Over 80 Wineries are Members of the Cap Classique Association
The Cap Classique Association started as a small group of winemakers in the Cape who were passionate about bottle fermented sparkling wine but has grown to over 80 wineries. In order for a wine to be considered with the Cap Classique labeling, it must be from the highest quality grapes and must age a minimum of 12 months. There are tasting panels to ensure quality. As a consumer, if you see Cap Classique on a label, you are guaranteed the high standards have been followed. You can find a list of producers here.
2021 Celebrates 50 Years of Cap Classique in South Africa
The first bottle fermented, or Methode Cap Classique, sparkling wine was released in 1971. On the Cap Classique Association’s website they write this great story of how MCC began in South Africa. They are planning lots of events so be sure to check out their website. Hopefully some will be virtual so we can all participate.
Although carbon dioxide-injected sparkling wine had been made in South Africa for decades, it was not until legendary Stellenbosch winemaker Frans Malan visited the Champagne region of France in 1968 that any producer had considered giving their wine a sparkle through the age-old classical method of Champagne. Malan, owner of the famous Simonsig Estate in Stellenbosch, was infatuated by the processes he saw in the Champagne cellars. Especially as he was an expert in chemistry, finding the magic of secondary fermentation in the bottle and the creation of bubbles nothing short of magic.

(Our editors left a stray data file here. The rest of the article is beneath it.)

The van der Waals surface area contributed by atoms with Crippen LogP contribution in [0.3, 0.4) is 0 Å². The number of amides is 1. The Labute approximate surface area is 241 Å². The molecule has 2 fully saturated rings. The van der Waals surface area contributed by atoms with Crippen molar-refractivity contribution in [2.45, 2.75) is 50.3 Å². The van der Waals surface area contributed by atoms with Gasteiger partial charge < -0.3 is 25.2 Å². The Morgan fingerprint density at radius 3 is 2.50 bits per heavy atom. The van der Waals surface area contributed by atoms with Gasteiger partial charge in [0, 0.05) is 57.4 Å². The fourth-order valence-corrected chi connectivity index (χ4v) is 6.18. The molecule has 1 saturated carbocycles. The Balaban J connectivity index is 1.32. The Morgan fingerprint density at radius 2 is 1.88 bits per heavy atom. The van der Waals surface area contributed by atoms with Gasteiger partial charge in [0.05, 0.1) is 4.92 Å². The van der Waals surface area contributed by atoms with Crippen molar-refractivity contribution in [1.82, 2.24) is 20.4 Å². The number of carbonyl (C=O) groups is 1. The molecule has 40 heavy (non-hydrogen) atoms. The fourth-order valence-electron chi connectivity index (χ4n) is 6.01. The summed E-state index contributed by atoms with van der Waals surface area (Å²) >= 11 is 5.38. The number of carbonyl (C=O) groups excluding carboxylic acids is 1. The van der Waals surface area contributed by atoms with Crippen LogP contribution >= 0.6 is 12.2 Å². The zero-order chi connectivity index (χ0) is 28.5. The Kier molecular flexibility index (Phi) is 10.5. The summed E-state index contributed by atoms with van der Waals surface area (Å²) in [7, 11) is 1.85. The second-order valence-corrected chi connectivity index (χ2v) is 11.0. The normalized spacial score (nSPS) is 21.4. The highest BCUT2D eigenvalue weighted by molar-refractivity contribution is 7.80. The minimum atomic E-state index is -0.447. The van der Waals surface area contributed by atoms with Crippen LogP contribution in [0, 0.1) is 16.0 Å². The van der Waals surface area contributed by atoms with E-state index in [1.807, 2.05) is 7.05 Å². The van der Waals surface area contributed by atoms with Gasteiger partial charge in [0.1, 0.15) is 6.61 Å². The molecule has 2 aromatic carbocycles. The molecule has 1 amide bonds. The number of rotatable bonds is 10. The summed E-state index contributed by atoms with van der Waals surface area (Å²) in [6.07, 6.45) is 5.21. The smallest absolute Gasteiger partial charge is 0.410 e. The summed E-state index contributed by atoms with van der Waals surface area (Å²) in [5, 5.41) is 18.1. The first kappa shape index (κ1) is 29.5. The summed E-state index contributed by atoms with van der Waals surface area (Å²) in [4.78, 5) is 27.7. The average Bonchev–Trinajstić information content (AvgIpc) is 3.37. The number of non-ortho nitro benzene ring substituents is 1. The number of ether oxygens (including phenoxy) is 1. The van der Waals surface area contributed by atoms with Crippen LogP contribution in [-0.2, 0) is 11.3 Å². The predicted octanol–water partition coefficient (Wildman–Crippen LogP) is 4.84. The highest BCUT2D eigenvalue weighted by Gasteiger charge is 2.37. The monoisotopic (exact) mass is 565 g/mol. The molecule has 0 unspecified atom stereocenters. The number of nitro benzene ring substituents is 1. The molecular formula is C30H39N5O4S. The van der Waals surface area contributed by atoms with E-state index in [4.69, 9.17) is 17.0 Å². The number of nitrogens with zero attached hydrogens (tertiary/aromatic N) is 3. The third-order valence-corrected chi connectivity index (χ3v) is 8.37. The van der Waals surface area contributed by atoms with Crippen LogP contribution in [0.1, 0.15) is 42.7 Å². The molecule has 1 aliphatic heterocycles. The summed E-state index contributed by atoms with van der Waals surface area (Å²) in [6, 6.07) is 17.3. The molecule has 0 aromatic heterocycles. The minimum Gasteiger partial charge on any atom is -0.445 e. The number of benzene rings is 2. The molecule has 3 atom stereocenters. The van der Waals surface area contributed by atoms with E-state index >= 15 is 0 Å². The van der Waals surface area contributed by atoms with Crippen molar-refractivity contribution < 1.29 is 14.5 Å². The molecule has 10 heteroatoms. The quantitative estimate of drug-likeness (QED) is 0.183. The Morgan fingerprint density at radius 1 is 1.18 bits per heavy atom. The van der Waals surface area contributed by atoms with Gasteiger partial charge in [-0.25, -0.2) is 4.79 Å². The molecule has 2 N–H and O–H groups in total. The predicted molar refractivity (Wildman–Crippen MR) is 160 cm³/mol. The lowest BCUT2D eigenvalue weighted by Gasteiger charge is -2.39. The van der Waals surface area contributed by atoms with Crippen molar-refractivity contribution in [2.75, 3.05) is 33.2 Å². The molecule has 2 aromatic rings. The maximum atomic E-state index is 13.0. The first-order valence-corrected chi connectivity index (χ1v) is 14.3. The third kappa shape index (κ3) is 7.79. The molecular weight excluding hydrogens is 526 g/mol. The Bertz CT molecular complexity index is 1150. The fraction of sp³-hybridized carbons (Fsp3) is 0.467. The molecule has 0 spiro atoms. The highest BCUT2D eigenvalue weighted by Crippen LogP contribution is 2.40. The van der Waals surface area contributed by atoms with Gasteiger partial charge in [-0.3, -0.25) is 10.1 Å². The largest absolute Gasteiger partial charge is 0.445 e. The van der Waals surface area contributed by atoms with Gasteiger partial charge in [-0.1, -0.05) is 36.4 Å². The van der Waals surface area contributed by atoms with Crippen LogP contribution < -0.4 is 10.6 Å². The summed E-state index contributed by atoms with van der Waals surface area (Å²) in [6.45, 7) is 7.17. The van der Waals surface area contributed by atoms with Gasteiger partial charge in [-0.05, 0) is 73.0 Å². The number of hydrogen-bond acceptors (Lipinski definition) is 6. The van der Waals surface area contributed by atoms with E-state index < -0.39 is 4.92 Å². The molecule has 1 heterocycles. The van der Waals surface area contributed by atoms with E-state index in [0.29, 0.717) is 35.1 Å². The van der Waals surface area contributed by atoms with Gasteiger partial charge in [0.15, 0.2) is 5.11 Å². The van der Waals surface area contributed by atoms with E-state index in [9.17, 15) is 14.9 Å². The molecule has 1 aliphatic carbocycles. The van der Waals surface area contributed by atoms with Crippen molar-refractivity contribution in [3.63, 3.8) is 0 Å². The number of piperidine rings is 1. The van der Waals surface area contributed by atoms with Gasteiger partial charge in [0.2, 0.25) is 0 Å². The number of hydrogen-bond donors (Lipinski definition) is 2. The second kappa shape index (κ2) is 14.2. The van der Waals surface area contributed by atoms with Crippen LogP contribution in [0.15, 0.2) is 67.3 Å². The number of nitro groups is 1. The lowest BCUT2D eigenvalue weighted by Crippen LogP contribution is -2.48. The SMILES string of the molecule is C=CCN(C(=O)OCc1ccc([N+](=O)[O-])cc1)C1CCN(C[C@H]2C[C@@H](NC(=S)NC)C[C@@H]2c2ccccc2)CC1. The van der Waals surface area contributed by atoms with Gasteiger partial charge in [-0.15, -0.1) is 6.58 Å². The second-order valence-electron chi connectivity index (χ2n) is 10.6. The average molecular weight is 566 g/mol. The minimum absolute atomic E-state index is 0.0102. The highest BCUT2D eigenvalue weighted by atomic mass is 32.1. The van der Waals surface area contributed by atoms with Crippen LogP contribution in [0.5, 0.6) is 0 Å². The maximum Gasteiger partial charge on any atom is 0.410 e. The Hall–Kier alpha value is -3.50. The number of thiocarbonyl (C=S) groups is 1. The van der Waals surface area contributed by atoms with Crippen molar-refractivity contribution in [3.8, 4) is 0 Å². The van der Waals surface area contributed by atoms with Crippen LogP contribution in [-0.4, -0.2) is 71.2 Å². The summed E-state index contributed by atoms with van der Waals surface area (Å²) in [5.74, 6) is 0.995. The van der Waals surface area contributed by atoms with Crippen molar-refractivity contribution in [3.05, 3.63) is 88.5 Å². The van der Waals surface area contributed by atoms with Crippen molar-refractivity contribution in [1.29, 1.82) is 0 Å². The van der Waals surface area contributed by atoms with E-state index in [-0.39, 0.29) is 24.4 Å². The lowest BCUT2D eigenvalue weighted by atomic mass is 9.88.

Upon his return to South Africa he procured rudimentary equipment, built his own riddling racks, and from the Simonsig harvest of 1971 single-handedly made a natural bottle-fermented sparkling wine. The grape variety? Chenin Blanc, at that time by far the most prolific white variety to be found in the Cape vineyards.
This first Cap Classique, released in 1973 by Simonsig under the name Kaapse Vonkel (“Cape Sparkle”) was the catalyst for a movement that today has over 250 South African producers throughout the Cape winelands crafting this exuberant wine style.
Cap Classique Association
The Obamas love South African Sparkling Wine